|CHETCO GRANGE: ITS ROOTS RUN DEEP|
|January 26, 2005 12:00 am|
By Andrea Barkan
Pilot staff writer
It takes dedicated volunteers to make a community cornerstone, and the Chetco Grange a Brookings-Harbor fixture since 1930 has just that.
At a special meeting Jan. 7, longtime volunteers George Gates, Frank Kelley and Bernadine Kelley were honored for decades of service to the nonprofit organization.
Frank and Gates have been grange members for 50 years. Bernadine was recognized for 65 years of grange membership.
John Fine, Oregon State Grange president, and Larry Rea, state Grange deputy, visited during the local award ceremony.
"We're here to help these folks celebrate their longevity in the Grange," Rea said.
Longevity seems almost synonymous with Grange organizations, which were started after the Civil War in 1867 as a support system for farmers.
Since then, grassroots Granges throughout the nation have provided opportunities for community gatherings.
Grange halls are a community resource, Rea said. Since granges are nonprofit, they can rent out their halls at affordable rates.
Grange members also lobby at the local, state and national levels. They shape legislation according to the principles that guide each individual grange.
According to The Grange Web site, their primary legislative objective is to represent views of rural residents and the agricultural community.
The Grange is for anybody who has an interest in agriculture, Rea said.
"And if you put your feet under the kitchen table, you have an interest in agriculture," he added.
The first Oregon Grange was organized in 1873. Now there are 210 granges in Oregon. Rea said 37 states have Granges.
In 1930, Brookings-Harbor resident Margaret Frazier started the local Grange, according to "A Sentimental Journey with The Chetco Grange" by Everett Melbourne King.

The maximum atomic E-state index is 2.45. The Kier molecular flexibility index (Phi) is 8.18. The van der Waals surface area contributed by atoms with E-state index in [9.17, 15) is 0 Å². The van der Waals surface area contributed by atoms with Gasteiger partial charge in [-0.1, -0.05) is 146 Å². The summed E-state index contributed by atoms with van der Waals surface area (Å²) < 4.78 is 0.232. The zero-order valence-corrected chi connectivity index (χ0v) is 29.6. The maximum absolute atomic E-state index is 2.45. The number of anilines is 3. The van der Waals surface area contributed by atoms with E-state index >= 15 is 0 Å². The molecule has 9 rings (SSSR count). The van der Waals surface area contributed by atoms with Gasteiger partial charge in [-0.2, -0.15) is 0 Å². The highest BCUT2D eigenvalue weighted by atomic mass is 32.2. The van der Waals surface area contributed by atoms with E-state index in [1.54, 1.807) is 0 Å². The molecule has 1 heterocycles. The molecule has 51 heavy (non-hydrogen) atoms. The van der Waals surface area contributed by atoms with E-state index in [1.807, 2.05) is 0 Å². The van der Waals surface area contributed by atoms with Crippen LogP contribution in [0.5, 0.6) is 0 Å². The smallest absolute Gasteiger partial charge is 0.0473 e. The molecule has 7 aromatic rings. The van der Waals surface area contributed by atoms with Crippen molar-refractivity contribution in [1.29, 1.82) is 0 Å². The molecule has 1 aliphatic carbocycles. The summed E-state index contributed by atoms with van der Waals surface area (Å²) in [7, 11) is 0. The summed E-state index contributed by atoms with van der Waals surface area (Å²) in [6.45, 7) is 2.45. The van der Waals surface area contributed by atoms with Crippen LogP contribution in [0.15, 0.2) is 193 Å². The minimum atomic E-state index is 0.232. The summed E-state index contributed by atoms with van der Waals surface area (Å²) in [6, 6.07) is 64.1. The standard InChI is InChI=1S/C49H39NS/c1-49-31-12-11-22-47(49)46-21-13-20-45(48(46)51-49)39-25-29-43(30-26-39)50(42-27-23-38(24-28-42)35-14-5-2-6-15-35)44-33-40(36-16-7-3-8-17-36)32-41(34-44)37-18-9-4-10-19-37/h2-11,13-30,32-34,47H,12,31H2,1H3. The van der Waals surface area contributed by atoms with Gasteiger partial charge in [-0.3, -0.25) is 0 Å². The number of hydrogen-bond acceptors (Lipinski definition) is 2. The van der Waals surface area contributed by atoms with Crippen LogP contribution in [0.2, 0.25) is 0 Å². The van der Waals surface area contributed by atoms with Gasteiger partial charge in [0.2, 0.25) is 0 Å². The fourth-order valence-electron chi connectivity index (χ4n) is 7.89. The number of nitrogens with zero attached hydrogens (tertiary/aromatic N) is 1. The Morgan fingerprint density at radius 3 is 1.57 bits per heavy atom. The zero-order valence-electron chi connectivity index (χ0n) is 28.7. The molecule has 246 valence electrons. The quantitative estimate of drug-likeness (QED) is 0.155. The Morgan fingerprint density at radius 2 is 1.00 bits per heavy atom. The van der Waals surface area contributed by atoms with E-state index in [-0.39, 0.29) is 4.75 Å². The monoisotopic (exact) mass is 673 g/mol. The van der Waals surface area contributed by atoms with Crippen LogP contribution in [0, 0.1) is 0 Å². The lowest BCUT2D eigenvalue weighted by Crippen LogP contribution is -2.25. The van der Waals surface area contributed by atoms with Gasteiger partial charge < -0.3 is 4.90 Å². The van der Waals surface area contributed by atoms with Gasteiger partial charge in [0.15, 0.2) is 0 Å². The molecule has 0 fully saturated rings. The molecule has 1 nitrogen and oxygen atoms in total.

King described Frazier as "an early resident and descendant of pioneer stock."
As soon as it was formed, 71 members joined The Chetco Grange.
It wasn't long before Grange members wanted a hall.
"Almost immediately as 1931 dawned, the Grangers demonstrated their intense pride individually and as a group by setting forth to build a grange hall of their own," King wrote.
It was the Depression and there was no money to buy property.
But resident Stanley Wagner and his wife offered the present site of the Grange Hall, for a trade. They agreed to donate the land if Grange members would build a quarter-mile long road from the highway to their home.
"The Grange members were endowed with boundless energy and enthusiasm!" King said.
"It is equally certain that they also were possessed of considerable optimism. Even though the finances of the new organization were in very low state during these depression times, all members voted to accept Wagner's offer," he wrote.
The Chetco Grange Hall was built in 1934.
King wrote that early grange members supported the burgeoning Rural Electrification Administration during Franklin Roosevelt's presidency, which eventually manifested locally in the form of Coos-Curry Electric Cooperative.
Rea said older members have spent years involved with the Grange, as illustrated by the three honored last week.
The challenge for Granges today is attracting new members.
"We are a mature organization," Rea said. "We need to keep bringing in young people."
According to the Grange Web site, a variety of social, leadership and educational opportunities for members of all ages have been made available throughout the organization's history.
"Our organization is not just the building," Fine said. "It's not just the organization. It's the things that happen."
For information, visit http://www.grange.org.